Meso-mechanical modeling and analysis of adhesive layers
Doctoral thesis, 2007
This thesis is concerned with the modeling, simulation and analysis of adhesive layers. By use of an in situ scanning electron microscopy study it is found that the adhesive studied in the present thesis has a very complex structure with two different compounds, a mineral and an epoxy/thermoplastic blend. A representative volume element (RVE) model is developed to study the behavior of the adhesive layer at the meso-level. It is a continuum model where interface finite elements are implemented at the boundaries of the continuum elements in order to enable crack initiation and propagation of micro cracks. On a structural level, two deformation modes, modes I and II, dominate the behavior of thin adhesive layers. With the RVE it is possible reproduce experimental stress-deformation relations from both modes. However, in a real structure, mixed mode loading usually occur. A range of mode mixes is studied, using the RVE, from an un-loaded state until fracture of the layer. The results indicate that the behavior of the interface elements dominate for mode mixes close to mode I and plasticity in the continuum elements dominates for mode II dominated mode mixes. Furthermore, effects of large root curvatures of the adherends is analyzed numerically by simulating plastically deforming double cantilever beam specimens using the finite element model. The developed RVE is implemented in the models to simulate the behavior of the adhesive layer. By this methodology, virtual experiments can be analyzed with extreme detail. It is shown that in-plane straining of the adhesive layer significantly influences the strength of adhesive joints at large plastic strain of the adherends. There is a never ending need in industries to minimize computational time. To this end, an interphase finite element for structural analyses is developed. The element considers in-plane straining of the adhesive layer due to large curvatures of surrounding substrates.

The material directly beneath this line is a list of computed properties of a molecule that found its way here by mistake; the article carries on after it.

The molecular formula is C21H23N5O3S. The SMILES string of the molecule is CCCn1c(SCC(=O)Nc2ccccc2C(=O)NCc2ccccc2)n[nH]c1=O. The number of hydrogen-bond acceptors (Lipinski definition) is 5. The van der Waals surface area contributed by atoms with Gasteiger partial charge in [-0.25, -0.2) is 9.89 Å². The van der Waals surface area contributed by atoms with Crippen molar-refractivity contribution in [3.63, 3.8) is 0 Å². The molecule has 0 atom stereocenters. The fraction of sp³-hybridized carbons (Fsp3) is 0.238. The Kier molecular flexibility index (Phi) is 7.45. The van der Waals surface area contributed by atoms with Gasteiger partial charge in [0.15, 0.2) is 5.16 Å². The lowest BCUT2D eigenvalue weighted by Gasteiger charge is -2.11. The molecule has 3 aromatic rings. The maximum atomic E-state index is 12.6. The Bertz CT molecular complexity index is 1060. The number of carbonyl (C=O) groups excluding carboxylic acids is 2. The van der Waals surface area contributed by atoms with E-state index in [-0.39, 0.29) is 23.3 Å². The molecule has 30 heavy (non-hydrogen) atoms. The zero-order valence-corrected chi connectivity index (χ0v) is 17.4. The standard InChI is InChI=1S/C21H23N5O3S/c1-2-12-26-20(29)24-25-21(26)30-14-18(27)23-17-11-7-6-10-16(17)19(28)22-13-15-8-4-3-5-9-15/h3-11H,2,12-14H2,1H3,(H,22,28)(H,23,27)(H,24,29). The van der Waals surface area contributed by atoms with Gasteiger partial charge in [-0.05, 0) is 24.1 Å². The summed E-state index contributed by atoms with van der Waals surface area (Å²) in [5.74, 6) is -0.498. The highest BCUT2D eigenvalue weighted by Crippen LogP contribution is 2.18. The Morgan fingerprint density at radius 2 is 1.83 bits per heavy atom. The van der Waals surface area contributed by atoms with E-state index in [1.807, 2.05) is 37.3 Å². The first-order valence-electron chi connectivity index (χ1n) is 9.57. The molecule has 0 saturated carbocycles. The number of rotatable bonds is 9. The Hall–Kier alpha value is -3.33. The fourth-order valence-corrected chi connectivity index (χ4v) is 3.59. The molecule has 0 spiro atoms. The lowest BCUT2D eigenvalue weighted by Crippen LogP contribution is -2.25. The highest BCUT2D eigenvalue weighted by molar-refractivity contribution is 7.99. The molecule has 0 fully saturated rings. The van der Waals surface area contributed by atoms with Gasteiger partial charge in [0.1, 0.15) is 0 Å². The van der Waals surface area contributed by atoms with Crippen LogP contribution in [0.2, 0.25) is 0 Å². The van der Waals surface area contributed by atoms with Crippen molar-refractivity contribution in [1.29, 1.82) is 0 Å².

Representative Volume Element